Applied theatre is a service- and career-oriented program that extends the traditional skills, tools and values of the theatre arts into civic engagement, public health and community. Pacific University offers the only undergraduate major in applied theatre in the country. Students build a strong foundation in the liberal arts, study traditional theatre, and put their talents and training to work in residencies with underserved populations and service settings. The applied theatre program has a strong future focus, offering students a network of professional pathways, as they connect to the professional theatre world, local social service organizations, and the community.
- Participate in the only undergraduate program in applied theatre in the United States
- Apply traditional theatre skills within service professions
- Go off-campus for community learning opportunities during a Winter Term travel course
- Intern with senior centers, youth centers, arts administration organizations or other nonprofits
- Complement your studies in anthropology, education, political science, psychology, social work or sociology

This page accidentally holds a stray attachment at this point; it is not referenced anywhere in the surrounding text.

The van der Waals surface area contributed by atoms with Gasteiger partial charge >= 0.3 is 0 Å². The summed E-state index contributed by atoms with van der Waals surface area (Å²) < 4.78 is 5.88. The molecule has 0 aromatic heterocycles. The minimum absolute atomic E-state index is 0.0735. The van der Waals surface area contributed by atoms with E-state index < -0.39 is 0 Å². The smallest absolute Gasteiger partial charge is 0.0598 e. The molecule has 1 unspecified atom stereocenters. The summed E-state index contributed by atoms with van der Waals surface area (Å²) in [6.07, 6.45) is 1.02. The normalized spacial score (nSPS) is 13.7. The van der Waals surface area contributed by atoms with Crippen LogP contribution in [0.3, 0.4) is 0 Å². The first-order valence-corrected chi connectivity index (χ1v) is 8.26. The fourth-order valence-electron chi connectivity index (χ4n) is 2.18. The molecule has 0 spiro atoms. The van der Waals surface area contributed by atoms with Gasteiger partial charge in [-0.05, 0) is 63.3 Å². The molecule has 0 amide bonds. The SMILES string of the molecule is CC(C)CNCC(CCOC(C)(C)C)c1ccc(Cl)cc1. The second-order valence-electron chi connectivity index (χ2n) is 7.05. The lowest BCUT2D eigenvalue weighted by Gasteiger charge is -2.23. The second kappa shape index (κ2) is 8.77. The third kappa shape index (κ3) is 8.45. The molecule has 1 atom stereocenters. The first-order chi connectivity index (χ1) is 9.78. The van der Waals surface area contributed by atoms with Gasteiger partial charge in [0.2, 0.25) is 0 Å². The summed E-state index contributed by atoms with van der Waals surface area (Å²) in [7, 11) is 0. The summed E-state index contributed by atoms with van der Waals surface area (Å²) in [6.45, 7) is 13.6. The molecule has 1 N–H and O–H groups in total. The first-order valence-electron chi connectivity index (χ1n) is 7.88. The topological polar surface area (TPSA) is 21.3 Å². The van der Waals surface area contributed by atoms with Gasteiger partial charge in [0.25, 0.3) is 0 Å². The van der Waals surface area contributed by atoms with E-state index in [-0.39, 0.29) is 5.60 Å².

- Apply for a talent scholarship of $1,500 to $4,000 a year earn talent scholarships for prospective students in theatre.
Applied theatre students participate in many of the same foundational courses as traditional theatre students. These include courses such as technical theatre, acting, playwriting, and directing. Applied theatre students also study the history of theatre in a social context, exploring the roots of how theatre and drama have played a role in religion, politics and community service. Students can connect their theatre skills with other disciplines in courses such as "Theatre in Education," “Theatre for Gender Equity,” and “Eco-Theatre: Community & Performance.”
Students with an applied theatre major or minor develop marketable skills they can put to work in education, recreation and applied performance companies. Students go on to share their talents by using theatre and drama to work with at-risk youth in schools and after-school programs, with senior centers, or in other health, education and community settings.